This is, at very least, a failure of compassion. Looking at life from upside down. The nurse’s behavior was appalling, offensive, and unethical. It was actively harmful to the wife, and through her, to the patient. It would greatly increase the coming grief load and emotional suffering of Rebecca. Guilt and shame are often transformed as the mind attempts to cope with intense feelings. Rage against the accuser is the end product, the result. All three emotions are painful to experience and difficult to manage. These emotions form an unwelcome new layer of grief, a layer so avoidable and unnecessary. For Rebecca, the compassionate health care system had collapsed in a thoughtless instant.
Reactions to the article tended to strongly agree with the author’s opinions. Comments ranged from (1) outrage, to (2) shock that this could happen, especially in a hospice setting, to (3) potent suggestions that the offending health care worker be immediately fired. Some people remarked that this looked like behavior from the 1950’s rather than the present 21st century. Several people observed that perhaps the worker needed suspension plus retraining. One insisted that the worker was in the wrong profession. Indeed. A very good grasp of the obvious. The worker should be counseled out. This is not a hospice mind.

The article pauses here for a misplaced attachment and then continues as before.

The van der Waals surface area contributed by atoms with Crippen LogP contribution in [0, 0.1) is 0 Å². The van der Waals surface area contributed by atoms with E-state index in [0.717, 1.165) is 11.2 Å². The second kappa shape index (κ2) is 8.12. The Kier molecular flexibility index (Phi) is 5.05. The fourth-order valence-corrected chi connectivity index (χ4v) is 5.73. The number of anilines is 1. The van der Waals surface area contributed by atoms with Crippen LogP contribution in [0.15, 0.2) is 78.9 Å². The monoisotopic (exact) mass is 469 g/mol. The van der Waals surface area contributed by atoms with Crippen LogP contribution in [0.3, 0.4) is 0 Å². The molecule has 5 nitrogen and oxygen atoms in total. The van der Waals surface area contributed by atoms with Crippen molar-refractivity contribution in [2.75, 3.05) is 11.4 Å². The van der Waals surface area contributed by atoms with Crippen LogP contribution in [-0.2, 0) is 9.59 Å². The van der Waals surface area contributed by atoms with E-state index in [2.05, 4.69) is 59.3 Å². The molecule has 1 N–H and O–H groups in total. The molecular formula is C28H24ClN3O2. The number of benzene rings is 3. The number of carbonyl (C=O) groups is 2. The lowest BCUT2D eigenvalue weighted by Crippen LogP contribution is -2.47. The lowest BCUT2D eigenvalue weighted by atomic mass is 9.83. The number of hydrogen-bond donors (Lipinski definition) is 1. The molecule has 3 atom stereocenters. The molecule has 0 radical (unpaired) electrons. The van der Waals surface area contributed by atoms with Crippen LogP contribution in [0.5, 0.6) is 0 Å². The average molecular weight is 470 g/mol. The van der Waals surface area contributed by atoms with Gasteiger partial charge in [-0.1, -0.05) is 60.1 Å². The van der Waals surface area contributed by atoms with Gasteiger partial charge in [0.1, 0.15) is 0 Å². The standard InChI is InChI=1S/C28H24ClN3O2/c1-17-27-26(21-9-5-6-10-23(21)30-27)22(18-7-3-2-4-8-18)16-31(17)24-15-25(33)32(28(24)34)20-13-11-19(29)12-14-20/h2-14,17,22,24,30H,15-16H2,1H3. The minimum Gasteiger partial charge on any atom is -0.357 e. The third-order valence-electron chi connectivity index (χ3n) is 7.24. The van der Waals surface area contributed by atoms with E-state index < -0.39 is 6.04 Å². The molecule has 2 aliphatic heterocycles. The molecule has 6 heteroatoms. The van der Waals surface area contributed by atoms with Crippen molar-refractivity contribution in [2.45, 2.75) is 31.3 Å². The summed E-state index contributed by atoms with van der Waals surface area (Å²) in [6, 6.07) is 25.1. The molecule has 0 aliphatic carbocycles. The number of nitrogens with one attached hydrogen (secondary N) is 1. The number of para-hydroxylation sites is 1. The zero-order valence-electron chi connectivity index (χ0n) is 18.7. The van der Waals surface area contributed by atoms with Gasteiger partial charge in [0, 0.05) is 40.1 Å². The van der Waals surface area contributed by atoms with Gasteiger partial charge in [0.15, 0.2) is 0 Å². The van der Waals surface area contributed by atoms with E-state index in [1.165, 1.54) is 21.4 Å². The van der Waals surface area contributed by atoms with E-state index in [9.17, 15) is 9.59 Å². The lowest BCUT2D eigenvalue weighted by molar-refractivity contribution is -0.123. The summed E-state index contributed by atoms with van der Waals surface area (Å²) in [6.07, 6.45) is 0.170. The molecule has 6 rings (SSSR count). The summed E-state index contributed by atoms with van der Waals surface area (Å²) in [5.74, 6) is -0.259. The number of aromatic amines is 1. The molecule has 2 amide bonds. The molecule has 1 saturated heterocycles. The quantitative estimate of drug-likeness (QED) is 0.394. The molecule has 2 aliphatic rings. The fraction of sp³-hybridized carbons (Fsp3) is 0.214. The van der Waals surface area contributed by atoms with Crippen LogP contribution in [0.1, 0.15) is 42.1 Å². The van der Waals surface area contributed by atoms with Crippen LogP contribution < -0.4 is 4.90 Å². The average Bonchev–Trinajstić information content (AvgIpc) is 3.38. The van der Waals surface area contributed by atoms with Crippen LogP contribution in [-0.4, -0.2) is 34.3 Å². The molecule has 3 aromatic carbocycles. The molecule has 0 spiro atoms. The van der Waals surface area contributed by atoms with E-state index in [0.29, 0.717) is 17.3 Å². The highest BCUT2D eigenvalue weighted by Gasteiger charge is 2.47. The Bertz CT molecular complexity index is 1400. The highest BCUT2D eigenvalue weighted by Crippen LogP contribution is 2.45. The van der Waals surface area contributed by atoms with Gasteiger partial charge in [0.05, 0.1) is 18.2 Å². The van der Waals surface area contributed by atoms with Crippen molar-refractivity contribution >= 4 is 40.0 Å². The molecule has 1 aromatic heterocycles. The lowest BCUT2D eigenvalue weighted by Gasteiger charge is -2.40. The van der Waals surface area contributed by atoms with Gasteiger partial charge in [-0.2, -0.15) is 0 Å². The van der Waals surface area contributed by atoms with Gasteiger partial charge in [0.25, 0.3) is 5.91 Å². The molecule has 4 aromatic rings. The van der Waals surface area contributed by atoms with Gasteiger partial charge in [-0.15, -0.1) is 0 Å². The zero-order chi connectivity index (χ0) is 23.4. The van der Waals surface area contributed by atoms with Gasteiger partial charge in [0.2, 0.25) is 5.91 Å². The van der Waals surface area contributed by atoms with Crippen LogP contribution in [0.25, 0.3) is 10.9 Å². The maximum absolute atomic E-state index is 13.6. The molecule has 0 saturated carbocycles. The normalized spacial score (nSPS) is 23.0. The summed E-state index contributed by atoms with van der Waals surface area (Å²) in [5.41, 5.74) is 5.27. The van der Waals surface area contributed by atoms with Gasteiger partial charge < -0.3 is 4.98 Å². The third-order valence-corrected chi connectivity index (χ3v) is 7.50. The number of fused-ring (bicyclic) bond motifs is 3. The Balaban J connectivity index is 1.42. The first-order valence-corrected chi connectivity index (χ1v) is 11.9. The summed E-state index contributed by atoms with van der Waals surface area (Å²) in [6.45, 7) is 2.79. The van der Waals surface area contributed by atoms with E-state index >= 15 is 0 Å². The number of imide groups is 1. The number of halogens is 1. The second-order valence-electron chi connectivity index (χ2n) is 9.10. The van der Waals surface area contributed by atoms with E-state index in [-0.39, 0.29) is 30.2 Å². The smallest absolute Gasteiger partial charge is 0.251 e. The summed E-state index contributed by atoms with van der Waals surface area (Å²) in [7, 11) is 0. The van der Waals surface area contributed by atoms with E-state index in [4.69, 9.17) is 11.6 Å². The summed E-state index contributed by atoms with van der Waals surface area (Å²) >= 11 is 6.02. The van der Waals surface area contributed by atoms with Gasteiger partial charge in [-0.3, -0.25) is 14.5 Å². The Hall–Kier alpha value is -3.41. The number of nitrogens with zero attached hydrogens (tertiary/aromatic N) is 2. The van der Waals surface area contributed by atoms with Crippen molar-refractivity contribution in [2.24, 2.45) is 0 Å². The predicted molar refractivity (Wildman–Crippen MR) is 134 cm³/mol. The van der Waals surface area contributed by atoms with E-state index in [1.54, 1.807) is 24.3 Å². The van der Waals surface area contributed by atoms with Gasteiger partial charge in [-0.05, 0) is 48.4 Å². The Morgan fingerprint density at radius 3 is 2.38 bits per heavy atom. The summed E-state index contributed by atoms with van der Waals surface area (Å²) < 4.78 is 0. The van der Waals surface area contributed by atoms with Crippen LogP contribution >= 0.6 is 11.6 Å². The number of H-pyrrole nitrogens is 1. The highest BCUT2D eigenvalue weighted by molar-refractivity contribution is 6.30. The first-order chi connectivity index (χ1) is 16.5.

Doing nothing compassionate for others is the undoing of ourselves. 
Compassion is such a vital component of the bereavement process and grief work. It is necessary for the bereaved in his effort to cope with grief. Connection is essential. When others reach out to the bereaved with true compassion, the mourning is eased. Loneliness becomes not quite as intolerable. The emotional turmoil is soothed. There is nothing more important in life than this gentle, caring human connection. One experienced health care worker and blogger states that compassionate connection is a paradox. This is an interesting and refreshing perspective. “The paradox of human connection [is that] our deepest moments of shared fear, pain, and loss can bring healing – and even joy.”